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Fresh HerbsFor those of who enjoy cooking—in addition to gardening—creating your own herb garden is a delightful endeavor. Having a variety of fresh herbs on hand provides an easy way to enhance the flavor of just about any culinary creation. For example, fresh cilantro can make the difference between, say, Mexican cuisine that is simply ho-hum and that which is truly mouth-watering. And, a mint julep on a hot summer day just wouldn’t seem as refreshing without the mint.

Herbs have also long been valued for their medicinal and healing qualities. Although it requires an experienced herbalist to know how to extract the beneficial substances from many herbs, some can be easily prepared for use in soothing teas and balms.

Herbs are easy to grow from seed by those armed with a little knowledge and can be continuously harvested throughout the growing season, requiring little maintenance. And, you don’t need a lot of space to grow herbs; most are relatively compact, and well suited to container gardening, especially given their esthetic appeal. Not only are herbs a fragrant, attractive addition to containers and garden beds, they also serve a purpose beyond their culinary value: some ward off insect pests and attract beneficial ones.

You don’t have to have a green thumb to grow and enjoy your own herbs successfully. Here are some tips for getting started:

Growing Herbs from Seed

While fledgling gardeners may feel trepidation growing herbs from seed, it’s really not hard, as long as you adhere to a few basic guidelines:

  • LightLight: Almost all herbs need full sun in order to grow properly. If you’re growing herbs indoors, you’re likely to require grow lights during certain time periods, unless you happen to reside in a year-round sunny region with an exceptionally sunny spot in your home.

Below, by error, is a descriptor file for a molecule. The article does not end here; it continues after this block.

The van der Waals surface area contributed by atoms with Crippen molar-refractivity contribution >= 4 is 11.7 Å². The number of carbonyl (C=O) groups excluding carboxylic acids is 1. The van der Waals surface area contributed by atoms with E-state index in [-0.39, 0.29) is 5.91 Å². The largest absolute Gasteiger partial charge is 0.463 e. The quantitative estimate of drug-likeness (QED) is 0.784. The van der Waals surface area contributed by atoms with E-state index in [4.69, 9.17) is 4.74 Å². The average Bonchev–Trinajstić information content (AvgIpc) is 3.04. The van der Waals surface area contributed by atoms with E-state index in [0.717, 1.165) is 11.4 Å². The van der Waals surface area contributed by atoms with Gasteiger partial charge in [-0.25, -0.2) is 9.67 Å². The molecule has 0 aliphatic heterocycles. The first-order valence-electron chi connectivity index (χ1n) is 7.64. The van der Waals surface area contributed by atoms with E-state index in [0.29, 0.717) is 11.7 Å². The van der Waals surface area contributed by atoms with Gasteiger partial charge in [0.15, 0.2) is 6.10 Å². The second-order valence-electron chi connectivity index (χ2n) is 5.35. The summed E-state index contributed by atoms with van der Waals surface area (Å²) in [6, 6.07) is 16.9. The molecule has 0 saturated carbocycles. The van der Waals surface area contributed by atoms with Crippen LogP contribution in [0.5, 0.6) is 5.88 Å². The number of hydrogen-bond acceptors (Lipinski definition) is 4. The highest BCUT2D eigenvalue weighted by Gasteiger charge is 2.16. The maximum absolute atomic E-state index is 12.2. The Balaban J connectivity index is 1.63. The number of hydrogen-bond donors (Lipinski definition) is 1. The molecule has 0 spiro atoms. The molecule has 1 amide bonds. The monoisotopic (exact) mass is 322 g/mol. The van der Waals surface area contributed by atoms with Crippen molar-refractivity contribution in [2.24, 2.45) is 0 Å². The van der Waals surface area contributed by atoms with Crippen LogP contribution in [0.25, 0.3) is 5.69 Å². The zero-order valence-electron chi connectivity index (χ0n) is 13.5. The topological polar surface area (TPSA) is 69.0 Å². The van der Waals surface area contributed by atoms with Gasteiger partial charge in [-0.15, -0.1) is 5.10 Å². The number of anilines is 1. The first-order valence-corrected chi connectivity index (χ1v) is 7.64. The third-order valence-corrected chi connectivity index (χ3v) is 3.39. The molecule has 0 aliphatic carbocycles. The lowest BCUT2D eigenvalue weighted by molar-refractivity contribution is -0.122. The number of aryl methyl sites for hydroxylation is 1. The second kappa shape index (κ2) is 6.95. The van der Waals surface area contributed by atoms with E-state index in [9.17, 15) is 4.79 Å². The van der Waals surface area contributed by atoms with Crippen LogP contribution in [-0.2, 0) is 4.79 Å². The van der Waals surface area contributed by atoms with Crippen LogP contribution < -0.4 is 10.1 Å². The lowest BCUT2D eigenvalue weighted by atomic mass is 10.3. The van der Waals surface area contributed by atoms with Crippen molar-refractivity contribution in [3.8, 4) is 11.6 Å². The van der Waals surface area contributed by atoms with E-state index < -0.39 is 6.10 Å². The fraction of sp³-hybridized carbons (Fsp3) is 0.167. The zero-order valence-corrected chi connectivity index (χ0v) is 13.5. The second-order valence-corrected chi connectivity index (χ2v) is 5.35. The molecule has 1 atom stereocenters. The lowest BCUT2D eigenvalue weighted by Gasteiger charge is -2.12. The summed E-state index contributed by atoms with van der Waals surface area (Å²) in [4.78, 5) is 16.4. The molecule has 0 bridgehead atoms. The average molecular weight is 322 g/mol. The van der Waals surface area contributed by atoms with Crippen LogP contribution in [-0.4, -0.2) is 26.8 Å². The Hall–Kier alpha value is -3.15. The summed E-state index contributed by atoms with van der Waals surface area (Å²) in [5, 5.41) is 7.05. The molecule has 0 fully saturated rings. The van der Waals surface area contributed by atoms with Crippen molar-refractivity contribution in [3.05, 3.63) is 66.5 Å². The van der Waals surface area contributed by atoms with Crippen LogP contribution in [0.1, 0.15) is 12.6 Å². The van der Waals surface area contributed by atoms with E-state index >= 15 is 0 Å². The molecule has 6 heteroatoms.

• SoilSoil & Air Temperature: While some mature herb plants tolerate very cold air temperatures, seedlings like it warm. And, if soil temperatures are too low, your seeds won’t even germinate. Generally, in order for seeds to sprout, air temperatures should be over 50° and soil temperatures should be 70° F or warmer. For this reason, gardeners in the northern half of the country are advised to start seeds indoors—where temperatures can be controlled—in early spring, and to transplant seedlings outdoors once spring has progressed and temperatures have moderated.
  • WaterWater: It’s really important to keep your seeds and seedlings consistently moist, but NOT soaked. Otherwise, the seeds won’t germinate. Regular, gentle watering is important, which is another reason to start seeds indoors in a controlled environment. Mature plants, while much more resilient than seedlings, will need supplemental watering during periods of drought and may not thrive during particularly wet, cool summers.
  • FertilizerFertilizer: Once your seedlings approach maturity, you can apply an organic, time-release fertilizer to ensure healthy growth. Indoor plants will need regular application.